The scene still continues on in Europe, but for me the sort of tunes that I put on this mix were the pinnacle (as well as slightly later stuff from the UK that isn't on here). You'd go out to a party and you'd feel that whomp-whomp-whomp and you could just lock in dancing. Almost purely instrumental music that you could disappear in for hours. The screams of joy from the crowd as a monster riff came in. Enormous cloud banks of smoke drifting through the flashing light, enveloping you in a haze as you furiously stomped to the 160 bpm madness pouring from the speakers. The bizarre selection of people you'd meet on a night out. The end of a night with everyone screaming for "one more!" It was so so so much fun, and so much better than standing at a bar nodding your head to 'sophisticated' and 'stylish' music ever is.
Just a quick note, but my mixes are back online and available to download.
Gabba - "(a) moronic inferno of headbanger beats, kamikaze bpm's, and testosterone-drenched sadomasochismo." #
"gabba was a 200 BPM assault on the senses. Relentless, pounding rhythms and atrocious noise were the law, especially in Holland, where gabba became the country's national anthem...Gabba soon split itself, morphing into the darker speedcore and the almost comical happy gabber, with its bizarre, fast versions of TV theme shows like The Flintstones and Cheers." #
"Went over to the decks at 8:30 to play. I decided to play a Rotterdam set, as I dont think a Speedcore set would go down to well, ha. Got to the decks, 'WHAT THE HELL!!' crappy Soundlab belt drive things, deary me. man. Fumbled around on them, and they wernt to bad really. I think this is what I played.. Object One - Ping Pong (Samurai) 145BPM Gabberhead - Tu Tu Tu (Megarave) Marshal Masters & Ultimate MC - I Like it Loud (2017) ?? & Youri - Fast Food (Powerbeats) Neophtye - Brain Cracking (Rotterdam Special) Tschabos - Give Me the Bass.
Felt a tap on the shoulder 'Soz mate, Ill have to stop you, its too hard', hahahahahaha. What the hell man, couldnt belive it, never got faster than 170 BPM. So I says, 'right Ill play 2 more records, Ill play summik happy' Stuck on DJ Trons 'Fuck that Happy Shit', the track that starts with 'I Wanna see a Rainbow high in the sky..... FUCK THAT HAPPY SHIT, THIS IS MOTHERFUCKING DEATHCOREEEE'. He, they enjoyed that. I stopped the music, shouted 'YOU FUCKING CHEESY BASTARDS' and put 'FUCK ME GEORDIE' on. Hehe, sat down, Shooting Star came on so we went home." #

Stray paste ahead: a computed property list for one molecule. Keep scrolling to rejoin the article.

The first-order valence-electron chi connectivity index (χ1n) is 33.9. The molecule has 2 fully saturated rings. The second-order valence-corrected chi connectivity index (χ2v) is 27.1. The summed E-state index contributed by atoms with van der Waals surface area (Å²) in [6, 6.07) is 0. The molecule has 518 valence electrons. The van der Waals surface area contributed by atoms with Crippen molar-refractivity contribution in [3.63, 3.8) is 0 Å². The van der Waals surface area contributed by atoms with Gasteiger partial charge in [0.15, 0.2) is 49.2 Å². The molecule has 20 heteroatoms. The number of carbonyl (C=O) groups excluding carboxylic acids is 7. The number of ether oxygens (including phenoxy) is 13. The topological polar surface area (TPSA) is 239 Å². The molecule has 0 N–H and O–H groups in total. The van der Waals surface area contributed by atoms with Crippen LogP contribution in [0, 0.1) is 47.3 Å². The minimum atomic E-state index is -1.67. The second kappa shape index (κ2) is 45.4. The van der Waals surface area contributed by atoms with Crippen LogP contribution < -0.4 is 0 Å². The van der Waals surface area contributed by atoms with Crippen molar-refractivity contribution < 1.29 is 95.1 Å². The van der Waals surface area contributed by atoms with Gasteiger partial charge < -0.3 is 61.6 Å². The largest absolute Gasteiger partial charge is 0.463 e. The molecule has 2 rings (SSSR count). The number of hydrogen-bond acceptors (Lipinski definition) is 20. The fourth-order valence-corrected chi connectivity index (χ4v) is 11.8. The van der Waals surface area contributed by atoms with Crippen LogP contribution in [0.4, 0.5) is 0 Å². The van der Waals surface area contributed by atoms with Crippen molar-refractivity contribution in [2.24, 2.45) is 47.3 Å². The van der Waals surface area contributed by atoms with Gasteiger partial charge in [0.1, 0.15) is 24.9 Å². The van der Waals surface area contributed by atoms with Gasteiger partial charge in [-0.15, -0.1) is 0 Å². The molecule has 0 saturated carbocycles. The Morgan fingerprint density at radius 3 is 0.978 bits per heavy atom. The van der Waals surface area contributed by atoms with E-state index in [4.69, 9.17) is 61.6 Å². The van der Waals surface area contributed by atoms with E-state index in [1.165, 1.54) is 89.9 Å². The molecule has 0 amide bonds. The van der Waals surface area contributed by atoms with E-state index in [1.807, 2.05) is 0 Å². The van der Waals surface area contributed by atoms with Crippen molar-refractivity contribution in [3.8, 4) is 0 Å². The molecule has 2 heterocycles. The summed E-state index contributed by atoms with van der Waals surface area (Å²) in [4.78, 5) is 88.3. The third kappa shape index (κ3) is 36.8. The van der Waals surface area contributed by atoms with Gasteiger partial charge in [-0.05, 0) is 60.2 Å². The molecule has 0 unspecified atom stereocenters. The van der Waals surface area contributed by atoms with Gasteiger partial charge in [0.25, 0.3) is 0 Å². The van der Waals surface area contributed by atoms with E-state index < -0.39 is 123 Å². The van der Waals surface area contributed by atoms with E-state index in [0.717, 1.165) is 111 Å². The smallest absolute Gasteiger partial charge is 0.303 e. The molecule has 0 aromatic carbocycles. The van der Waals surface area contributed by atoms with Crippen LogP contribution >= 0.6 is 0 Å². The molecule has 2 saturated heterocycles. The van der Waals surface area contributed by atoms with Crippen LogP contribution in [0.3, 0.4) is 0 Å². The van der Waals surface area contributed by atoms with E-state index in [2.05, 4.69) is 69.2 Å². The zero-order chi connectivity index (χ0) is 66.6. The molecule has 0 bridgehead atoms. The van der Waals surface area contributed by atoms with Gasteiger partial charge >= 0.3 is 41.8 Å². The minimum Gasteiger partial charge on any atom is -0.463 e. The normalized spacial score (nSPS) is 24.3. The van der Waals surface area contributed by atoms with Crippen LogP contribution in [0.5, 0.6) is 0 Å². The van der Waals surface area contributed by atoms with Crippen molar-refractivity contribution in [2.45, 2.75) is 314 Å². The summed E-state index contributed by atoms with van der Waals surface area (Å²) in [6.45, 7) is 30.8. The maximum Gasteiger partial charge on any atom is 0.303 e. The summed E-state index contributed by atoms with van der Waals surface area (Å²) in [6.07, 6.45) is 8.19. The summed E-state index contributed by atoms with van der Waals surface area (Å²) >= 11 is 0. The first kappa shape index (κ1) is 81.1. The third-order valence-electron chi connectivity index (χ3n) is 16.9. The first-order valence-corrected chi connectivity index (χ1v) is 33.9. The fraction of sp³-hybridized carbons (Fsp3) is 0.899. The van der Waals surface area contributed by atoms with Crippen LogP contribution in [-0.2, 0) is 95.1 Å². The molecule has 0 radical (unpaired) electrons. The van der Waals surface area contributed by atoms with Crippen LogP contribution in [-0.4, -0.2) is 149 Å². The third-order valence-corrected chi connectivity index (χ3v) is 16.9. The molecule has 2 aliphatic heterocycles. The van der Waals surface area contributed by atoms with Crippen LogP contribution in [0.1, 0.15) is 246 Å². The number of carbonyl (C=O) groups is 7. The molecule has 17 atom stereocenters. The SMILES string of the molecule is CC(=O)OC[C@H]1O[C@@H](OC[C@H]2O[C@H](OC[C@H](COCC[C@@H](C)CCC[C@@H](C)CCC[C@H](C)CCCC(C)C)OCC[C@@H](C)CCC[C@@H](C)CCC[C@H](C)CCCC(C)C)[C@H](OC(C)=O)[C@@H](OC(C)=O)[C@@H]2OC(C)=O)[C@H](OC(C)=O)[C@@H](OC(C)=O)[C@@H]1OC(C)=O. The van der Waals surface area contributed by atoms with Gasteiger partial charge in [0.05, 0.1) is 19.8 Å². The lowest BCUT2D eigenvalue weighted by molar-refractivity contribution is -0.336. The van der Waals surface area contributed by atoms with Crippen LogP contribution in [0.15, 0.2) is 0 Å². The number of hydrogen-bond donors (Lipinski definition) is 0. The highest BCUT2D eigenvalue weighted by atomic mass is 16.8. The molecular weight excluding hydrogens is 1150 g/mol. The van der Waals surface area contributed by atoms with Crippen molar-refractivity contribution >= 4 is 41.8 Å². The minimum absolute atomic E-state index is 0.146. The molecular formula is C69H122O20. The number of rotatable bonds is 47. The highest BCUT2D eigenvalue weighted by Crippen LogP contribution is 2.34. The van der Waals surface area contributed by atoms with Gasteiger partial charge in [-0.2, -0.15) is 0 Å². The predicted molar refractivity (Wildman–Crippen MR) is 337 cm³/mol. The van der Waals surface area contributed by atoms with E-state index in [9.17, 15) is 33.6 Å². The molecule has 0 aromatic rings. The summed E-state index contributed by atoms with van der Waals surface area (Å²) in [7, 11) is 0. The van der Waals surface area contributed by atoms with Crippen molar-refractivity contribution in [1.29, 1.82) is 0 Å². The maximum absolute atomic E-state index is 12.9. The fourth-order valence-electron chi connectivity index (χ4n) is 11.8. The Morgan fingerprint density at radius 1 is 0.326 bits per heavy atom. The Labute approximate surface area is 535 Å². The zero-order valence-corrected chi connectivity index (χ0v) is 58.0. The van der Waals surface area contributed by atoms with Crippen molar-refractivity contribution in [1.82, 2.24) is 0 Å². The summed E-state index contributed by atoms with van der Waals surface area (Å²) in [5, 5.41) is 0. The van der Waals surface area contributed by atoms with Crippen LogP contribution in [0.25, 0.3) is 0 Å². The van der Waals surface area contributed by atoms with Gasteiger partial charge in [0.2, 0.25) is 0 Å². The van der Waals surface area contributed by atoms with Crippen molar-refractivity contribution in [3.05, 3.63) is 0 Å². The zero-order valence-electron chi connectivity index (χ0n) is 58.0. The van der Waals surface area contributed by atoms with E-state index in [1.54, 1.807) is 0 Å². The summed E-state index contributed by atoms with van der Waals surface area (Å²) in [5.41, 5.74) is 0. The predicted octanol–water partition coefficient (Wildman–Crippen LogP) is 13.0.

"Fifteen hundred young people are packed on the dance floor of Massive, a giant all-night techno event celebrating the New Year. There's no one still moving whose ears are not ringing; the beats have been banging at deafening levels for the past six hours at the rate of 200 per minute and show no sign of letting up. Bodies twitch and move; eyes shut tight in deep concentration; strange smiles fill most of the faces. One kid is sprawled out with his head resting comfortably inside a giant vibrating bass cabinet.
To the uninitiated, the noise is formless and directionless, but each time the deejay switches records and pumps the techno while raising a fist in the air, the tight-knit group of flailing flesh responds with a burst of energy. The sight is surreal and somewhat frightening. The harsh sounds are complemented with bursts of colored, patterned lights provided by six Intellibeams, several grisly film loops bizarrely projected on weather balloons strung from the ceiling, bouncing laser beams, and psychedelic video projections. Multimedia run amok, the scene is one of utter abandon and pure pleasure. It's either the end of the world or the beginning, and it's all going down in Milwaukee, Wisconsin.
"I play all over the United States, and Milwaukee is one of the hardest places. They like very hard, repetitive music," says deejay Repete, the man responsible for bringing hardcore techno into New York City's Limelight club and the headliner for that New Year's gathering. "I was impressed by the Milwaukee scene. The harder you play it, the more they like it."
"The night went on, and I played harder and harder and harder and harder. I'm not used to seeing that. I'm used to a situation where you take them up, then bring them down a little bit. Over there, you just pound them." " #
Note: All pics are from the Scottish site Twisted Hardcore. All the mp3's are available for only 25 downloads or for seven days, whichever expires sooner, and the tracks themselves are long since out of press. HOWEVER, if you are an artist or a record label whose work is featured among these tracks and you want me to take them down, email me and I will do so immediately.